7. Drive.

Now, obviously, this is usually an age thing, but I've had to pick up a couple of licensed babysitters who were perfectly capable of driving a car, but who were too cheap to spend the gas money.  That's super frustrating.  Also, if you're old enough to drive but don't have your license, get it.  I cannot stress enough how much parents love a driving babysitter.  Not only do they not have to pick you up (which, if you do the math, makes them drive twice as much as you would, just to have you babysit), but you're able to transport the kids in an unforeseen emergency.

8. Be available, no matter the time or the day of the week.

If you are always turning down parents when they ask you to babysit, they're going to stop asking.  Am I saying that you should accept that babysitting job at 6:45 AM?  If you're serious about babysitting, yes.   Don't miss school or your own wedding reception or anything, and definitely don't let people take advantage of you, but if you're willing to go out of your way, people will start referring you.




Do you have any other mom tips for babysitting??

Monday, July 25, 2016

Old Beginnings

My husband and I have a lot of goals.
Unfortunately, most of those goals revolve around going to bed early and waking up early.
Some other goals include eating healthy food, developing a good budget, and actually exercising or at least doing something besides walking from the couch to the fridge.
Seeing all of this written down makes me kind of feel like a bum.  I can just see you saying in your brain, "So.  You sleep late, you spend your money poorly, and you're unhealthy?"
Not quite. It's not that bad. Maybe.
I mean, when you have kids, sleeping late doesn't really exist.  I still get up at 7 or 7:30 AM every day.  BUT, I would really like to get up an hour and a half before the kids and go on a run, shower, read some scriptures and pray, and make a good healthy breakfast BEFORE the children wake up.
I know this is possible because we did it, at least twice haha. Maybe even for a week. I can't remember.  It's been a while...
Regardless, this brings me back around to my point.  Old beginnings.  It seems like we have tried a thousand times to "get on a good schedule."  We have started this worn out resolution over and over and still can't seem to stick with it.  We've revamped our plans and tweaked the details and tried to be realistic with ourselves and our time.  And yet each time, it fails. We either set our expectations too high or circumstances change or we just stop caring enough to tough it out when it gets hard.
It's been really hard on us to fail so consistently at these goals that are so good and worthy of our time.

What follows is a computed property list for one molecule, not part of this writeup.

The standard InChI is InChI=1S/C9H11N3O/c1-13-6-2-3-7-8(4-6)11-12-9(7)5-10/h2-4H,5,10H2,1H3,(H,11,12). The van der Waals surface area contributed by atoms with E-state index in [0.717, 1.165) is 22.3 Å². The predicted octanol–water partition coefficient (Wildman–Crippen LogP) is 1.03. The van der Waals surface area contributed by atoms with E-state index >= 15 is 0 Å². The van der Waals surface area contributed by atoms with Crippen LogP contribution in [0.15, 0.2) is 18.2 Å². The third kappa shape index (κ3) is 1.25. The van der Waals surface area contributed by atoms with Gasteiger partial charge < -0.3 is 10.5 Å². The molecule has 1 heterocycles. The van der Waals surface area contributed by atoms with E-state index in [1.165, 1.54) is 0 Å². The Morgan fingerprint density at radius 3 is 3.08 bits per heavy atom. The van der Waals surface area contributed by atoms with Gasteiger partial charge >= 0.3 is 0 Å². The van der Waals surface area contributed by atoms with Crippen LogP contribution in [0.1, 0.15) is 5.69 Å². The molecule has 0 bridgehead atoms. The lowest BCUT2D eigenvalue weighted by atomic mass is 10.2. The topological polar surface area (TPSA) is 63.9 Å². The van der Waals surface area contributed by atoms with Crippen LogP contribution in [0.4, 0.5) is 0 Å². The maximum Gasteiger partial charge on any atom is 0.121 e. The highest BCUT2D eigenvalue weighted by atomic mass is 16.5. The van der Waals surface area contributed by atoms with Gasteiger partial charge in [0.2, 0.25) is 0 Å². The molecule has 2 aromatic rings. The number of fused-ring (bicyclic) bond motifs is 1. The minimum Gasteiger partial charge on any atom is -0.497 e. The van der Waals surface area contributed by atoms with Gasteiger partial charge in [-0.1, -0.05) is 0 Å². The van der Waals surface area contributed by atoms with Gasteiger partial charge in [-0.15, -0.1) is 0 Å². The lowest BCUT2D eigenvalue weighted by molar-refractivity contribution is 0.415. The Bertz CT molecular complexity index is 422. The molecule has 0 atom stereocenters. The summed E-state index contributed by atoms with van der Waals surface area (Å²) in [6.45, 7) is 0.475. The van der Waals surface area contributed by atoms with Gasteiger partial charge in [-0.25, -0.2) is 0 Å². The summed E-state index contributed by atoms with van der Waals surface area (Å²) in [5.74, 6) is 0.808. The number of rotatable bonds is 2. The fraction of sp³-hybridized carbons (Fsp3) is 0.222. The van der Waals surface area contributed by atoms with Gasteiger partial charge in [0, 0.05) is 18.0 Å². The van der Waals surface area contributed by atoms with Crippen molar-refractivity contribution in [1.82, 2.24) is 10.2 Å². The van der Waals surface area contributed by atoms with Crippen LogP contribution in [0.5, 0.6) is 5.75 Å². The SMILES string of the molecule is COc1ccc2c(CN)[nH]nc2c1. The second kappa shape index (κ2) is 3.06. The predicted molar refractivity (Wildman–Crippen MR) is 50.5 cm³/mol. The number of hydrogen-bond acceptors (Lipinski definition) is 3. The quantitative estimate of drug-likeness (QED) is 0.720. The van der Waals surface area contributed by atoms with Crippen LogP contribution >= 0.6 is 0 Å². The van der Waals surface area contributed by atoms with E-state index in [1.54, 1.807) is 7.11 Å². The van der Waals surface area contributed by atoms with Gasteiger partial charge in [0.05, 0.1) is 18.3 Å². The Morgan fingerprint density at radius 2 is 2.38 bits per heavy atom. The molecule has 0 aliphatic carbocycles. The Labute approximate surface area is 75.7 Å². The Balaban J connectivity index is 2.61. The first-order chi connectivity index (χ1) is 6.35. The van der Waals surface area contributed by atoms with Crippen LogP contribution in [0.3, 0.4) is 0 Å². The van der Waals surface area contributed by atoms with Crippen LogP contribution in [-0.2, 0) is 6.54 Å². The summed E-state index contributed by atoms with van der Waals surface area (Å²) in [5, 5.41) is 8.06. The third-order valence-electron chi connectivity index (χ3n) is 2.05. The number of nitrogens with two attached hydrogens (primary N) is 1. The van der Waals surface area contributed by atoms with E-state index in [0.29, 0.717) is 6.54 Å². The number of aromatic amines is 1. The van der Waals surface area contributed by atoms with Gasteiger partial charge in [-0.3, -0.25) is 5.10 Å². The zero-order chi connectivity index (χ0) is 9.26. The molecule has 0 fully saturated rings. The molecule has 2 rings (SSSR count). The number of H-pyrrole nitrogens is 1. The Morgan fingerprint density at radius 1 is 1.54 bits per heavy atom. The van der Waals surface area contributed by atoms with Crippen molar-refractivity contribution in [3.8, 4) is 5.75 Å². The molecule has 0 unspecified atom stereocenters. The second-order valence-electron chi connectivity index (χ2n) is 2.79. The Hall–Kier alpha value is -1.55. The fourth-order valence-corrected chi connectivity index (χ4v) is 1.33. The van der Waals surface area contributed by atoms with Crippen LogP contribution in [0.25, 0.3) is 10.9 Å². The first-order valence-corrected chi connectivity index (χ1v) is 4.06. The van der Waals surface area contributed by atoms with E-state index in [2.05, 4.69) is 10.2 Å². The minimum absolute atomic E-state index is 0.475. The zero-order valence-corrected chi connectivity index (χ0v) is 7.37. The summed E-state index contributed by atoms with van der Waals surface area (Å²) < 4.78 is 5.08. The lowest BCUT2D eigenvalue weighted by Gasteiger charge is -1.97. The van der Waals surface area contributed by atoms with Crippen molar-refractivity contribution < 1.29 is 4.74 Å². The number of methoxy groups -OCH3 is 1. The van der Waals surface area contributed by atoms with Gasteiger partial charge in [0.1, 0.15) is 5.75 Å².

However, I have been blessed by two different experiences recently that have helped my perspective.
Experience #1:
In April 2016, Elder Jeffrey R. Holland gave a talk in the General Conference for the Church of Jesus Christ of Latter-day Saints, (you can find the whole talk here) and in his talk, he said this:
"With the gift of the Atonement of Jesus Christ and the strength of heaven to help us, we can improve, and the great thing about the gospel is we get credit for trying, even if we don't always succeed."
This talk made me realize that I need to stop beating myself up for not being perfect, and that God is happy when we try to do His will and keep His commandments. The key is that we have to keep trying, and keep working on improving.  We need to rely on Jesus Christ to change our natures.  We need to get up when we fall.  We can't just be satisfied with how we are.  We can't be apathetic about our faults, but we also can't focus on them too much.  God loves us regardless of our imperfections, and we need to love Him enough to do His will in the best way that we can. Mistakes will happen but we can't give up, because He doesn't give up on us.
Experience #2:
In church on Sunday, one of the speakers told a story that made me realize that my desires matter more than my circumstances. What DO I want? Do I actually want to get up early, or do I actually just want to sleep all day? Do I actually want to eat healthily, or would I rather not give up no-bake cookies? Do I actually want to be active and fit, or am I content with being pretty sedentary? In trying to explain to my husband about my thoughts on the subject, I came across this great quote.
"If you really want to do something, you'll find a way. If you don't, you'll find an excuse." -Jim Rohn
This is really profound. Seriously. Think about it.  So, I've decided that I need to stop analyzing my actual problems for a little while and analyze my desires. Because if I actually want to be healthy, I'll put in the time for it, even when there doesn't seem to be any time available. If I actually want to renovate my home, I will make it happen. If I actually want to be a good wife or be on time or be happy or learn how to make Taco Bell burritos (although that may go against my health goals...), I will find a way to do that.
Let's change our desires so that we stop making excuses and make things happen.